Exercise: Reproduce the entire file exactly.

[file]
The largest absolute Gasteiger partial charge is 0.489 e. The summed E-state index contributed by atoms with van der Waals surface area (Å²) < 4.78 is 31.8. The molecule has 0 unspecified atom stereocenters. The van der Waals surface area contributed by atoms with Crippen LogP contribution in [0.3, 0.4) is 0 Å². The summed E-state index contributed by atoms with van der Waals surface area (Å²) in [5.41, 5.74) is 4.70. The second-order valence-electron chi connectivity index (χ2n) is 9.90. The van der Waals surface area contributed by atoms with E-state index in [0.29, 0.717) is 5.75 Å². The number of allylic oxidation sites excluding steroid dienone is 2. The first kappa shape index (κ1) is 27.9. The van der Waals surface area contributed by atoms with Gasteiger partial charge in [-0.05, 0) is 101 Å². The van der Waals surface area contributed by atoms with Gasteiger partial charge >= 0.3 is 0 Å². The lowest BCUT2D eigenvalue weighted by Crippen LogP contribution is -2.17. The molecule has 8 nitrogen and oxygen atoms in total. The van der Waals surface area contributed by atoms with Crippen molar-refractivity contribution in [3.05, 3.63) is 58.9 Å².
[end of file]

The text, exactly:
The largest absolute Gasteiger partial charge is 0.489 e. The summed E-state index contributed by atoms with van der Waals surface area (Å²) < 4.78 is 31.8. The molecule has 0 unspecified atom stereocenters. The van der Waals surface area contributed by atoms with Crippen LogP contribution in [0.3, 0.4) is 0 Å². The summed E-state index contributed by atoms with van der Waals surface area (Å²) in [5.41, 5.74) is 4.70. The second-order valence-electron chi connectivity index (χ2n) is 9.90. The van der Waals surface area contributed by atoms with E-state index in [0.29, 0.717) is 5.75 Å². The number of allylic oxidation sites excluding steroid dienone is 2. The first kappa shape index (κ1) is 27.9. The van der Waals surface area contributed by atoms with Gasteiger partial charge in [-0.05, 0) is 101 Å². The van der Waals surface area contributed by atoms with Gasteiger partial charge >= 0.3 is 0 Å². The lowest BCUT2D eigenvalue weighted by Crippen LogP contribution is -2.17. The molecule has 8 nitrogen and oxygen atoms in total. The van der Waals surface area contributed by atoms with Crippen molar-refractivity contribution in [3.05, 3.63) is 58.9 Å².